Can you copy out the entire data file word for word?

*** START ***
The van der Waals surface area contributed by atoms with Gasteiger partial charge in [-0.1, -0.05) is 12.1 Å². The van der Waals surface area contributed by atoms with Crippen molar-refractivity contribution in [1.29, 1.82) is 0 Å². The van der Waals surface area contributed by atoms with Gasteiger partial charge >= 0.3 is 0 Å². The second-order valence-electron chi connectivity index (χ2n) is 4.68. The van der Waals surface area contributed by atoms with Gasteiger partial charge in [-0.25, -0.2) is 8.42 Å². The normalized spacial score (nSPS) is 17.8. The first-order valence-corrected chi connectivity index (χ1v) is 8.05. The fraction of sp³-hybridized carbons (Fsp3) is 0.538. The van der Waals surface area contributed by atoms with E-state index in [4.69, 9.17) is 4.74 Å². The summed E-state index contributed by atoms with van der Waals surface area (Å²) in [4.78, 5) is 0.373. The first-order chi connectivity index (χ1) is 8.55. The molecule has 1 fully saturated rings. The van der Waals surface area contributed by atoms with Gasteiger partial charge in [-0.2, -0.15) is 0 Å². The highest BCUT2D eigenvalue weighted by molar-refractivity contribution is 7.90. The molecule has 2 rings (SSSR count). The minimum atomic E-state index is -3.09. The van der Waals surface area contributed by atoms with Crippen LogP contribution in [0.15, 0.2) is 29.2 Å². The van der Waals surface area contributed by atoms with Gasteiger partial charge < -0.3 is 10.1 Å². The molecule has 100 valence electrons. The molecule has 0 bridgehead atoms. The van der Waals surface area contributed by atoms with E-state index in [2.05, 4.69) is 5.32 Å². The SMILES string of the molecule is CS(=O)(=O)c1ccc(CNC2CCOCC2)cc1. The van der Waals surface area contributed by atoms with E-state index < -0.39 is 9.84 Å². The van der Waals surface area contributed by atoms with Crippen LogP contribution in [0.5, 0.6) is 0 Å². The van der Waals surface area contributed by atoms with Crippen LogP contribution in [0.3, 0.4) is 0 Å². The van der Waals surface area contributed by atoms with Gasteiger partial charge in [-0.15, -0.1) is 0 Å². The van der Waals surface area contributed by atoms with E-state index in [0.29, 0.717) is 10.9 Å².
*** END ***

The van der Waals surface area contributed by atoms with Gasteiger partial charge in [-0.1, -0.05) is 12.1 Å². The van der Waals surface area contributed by atoms with Crippen molar-refractivity contribution in [1.29, 1.82) is 0 Å². The van der Waals surface area contributed by atoms with Gasteiger partial charge >= 0.3 is 0 Å². The second-order valence-electron chi connectivity index (χ2n) is 4.68. The van der Waals surface area contributed by atoms with Gasteiger partial charge in [-0.25, -0.2) is 8.42 Å². The normalized spacial score (nSPS) is 17.8. The first-order valence-corrected chi connectivity index (χ1v) is 8.05. The fraction of sp³-hybridized carbons (Fsp3) is 0.538. The van der Waals surface area contributed by atoms with E-state index in [4.69, 9.17) is 4.74 Å². The summed E-state index contributed by atoms with van der Waals surface area (Å²) in [4.78, 5) is 0.373. The first-order chi connectivity index (χ1) is 8.55. The molecule has 1 fully saturated rings. The van der Waals surface area contributed by atoms with Gasteiger partial charge in [-0.2, -0.15) is 0 Å². The highest BCUT2D eigenvalue weighted by molar-refractivity contribution is 7.90. The molecule has 2 rings (SSSR count). The minimum atomic E-state index is -3.09. The van der Waals surface area contributed by atoms with Crippen LogP contribution in [0.15, 0.2) is 29.2 Å². The van der Waals surface area contributed by atoms with Gasteiger partial charge < -0.3 is 10.1 Å². The molecule has 100 valence electrons. The molecule has 0 bridgehead atoms. The van der Waals surface area contributed by atoms with E-state index in [2.05, 4.69) is 5.32 Å². The SMILES string of the molecule is CS(=O)(=O)c1ccc(CNC2CCOCC2)cc1. The van der Waals surface area contributed by atoms with E-state index < -0.39 is 9.84 Å². The van der Waals surface area contributed by atoms with Crippen LogP contribution in [0.5, 0.6) is 0 Å². The van der Waals surface area contributed by atoms with Crippen LogP contribution in [0.3, 0.4) is 0 Å². The van der Waals surface area contributed by atoms with Gasteiger partial charge in [-0.15, -0.1) is 0 Å². The van der Waals surface area contributed by atoms with E-state index in [0.29, 0.717) is 10.9 Å².